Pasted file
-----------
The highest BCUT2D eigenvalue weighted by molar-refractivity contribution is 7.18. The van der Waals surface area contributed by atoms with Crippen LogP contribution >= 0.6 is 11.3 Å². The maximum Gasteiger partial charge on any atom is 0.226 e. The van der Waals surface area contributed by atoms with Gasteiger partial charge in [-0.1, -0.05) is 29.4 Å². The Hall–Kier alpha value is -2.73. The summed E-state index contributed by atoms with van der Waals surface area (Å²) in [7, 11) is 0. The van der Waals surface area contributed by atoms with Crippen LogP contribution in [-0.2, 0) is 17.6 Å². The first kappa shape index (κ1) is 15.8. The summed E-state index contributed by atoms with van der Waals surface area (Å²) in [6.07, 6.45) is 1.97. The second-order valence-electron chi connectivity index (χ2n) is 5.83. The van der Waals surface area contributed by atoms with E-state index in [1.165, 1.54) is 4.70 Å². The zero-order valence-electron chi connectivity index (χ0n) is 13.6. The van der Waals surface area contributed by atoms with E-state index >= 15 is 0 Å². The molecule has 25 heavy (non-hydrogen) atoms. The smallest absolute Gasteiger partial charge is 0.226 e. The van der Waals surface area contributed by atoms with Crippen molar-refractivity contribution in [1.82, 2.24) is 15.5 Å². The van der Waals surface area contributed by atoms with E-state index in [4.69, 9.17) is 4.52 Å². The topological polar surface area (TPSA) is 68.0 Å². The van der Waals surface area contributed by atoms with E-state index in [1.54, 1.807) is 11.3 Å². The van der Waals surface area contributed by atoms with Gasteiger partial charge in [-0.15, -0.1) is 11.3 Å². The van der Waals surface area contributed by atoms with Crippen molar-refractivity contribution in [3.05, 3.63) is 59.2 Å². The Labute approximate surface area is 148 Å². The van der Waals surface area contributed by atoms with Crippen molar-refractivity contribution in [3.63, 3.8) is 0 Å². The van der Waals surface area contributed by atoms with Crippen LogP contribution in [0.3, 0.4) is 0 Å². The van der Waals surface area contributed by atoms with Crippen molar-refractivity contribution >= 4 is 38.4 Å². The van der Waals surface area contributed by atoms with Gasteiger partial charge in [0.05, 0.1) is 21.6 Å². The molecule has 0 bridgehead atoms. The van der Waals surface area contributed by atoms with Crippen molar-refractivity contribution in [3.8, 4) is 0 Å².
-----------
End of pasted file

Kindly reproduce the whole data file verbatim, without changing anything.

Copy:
The highest BCUT2D eigenvalue weighted by molar-refractivity contribution is 7.18. The van der Waals surface area contributed by atoms with Crippen LogP contribution >= 0.6 is 11.3 Å². The maximum Gasteiger partial charge on any atom is 0.226 e. The van der Waals surface area contributed by atoms with Gasteiger partial charge in [-0.1, -0.05) is 29.4 Å². The Hall–Kier alpha value is -2.73. The summed E-state index contributed by atoms with van der Waals surface area (Å²) in [7, 11) is 0. The van der Waals surface area contributed by atoms with Crippen LogP contribution in [-0.2, 0) is 17.6 Å². The first kappa shape index (κ1) is 15.8. The summed E-state index contributed by atoms with van der Waals surface area (Å²) in [6.07, 6.45) is 1.97. The second-order valence-electron chi connectivity index (χ2n) is 5.83. The van der Waals surface area contributed by atoms with E-state index in [1.165, 1.54) is 4.70 Å². The zero-order valence-electron chi connectivity index (χ0n) is 13.6. The van der Waals surface area contributed by atoms with E-state index >= 15 is 0 Å². The molecule has 25 heavy (non-hydrogen) atoms. The smallest absolute Gasteiger partial charge is 0.226 e. The van der Waals surface area contributed by atoms with Crippen molar-refractivity contribution in [1.82, 2.24) is 15.5 Å². The van der Waals surface area contributed by atoms with E-state index in [4.69, 9.17) is 4.52 Å². The topological polar surface area (TPSA) is 68.0 Å². The van der Waals surface area contributed by atoms with E-state index in [1.54, 1.807) is 11.3 Å². The van der Waals surface area contributed by atoms with Gasteiger partial charge in [-0.15, -0.1) is 11.3 Å². The van der Waals surface area contributed by atoms with Crippen molar-refractivity contribution in [3.05, 3.63) is 59.2 Å². The Labute approximate surface area is 148 Å². The van der Waals surface area contributed by atoms with Crippen molar-refractivity contribution in [3.63, 3.8) is 0 Å². The van der Waals surface area contributed by atoms with Crippen LogP contribution in [0.3, 0.4) is 0 Å². The van der Waals surface area contributed by atoms with Crippen molar-refractivity contribution >= 4 is 38.4 Å². The van der Waals surface area contributed by atoms with Gasteiger partial charge in [0.05, 0.1) is 21.6 Å². The molecule has 0 bridgehead atoms. The van der Waals surface area contributed by atoms with Crippen molar-refractivity contribution in [3.8, 4) is 0 Å².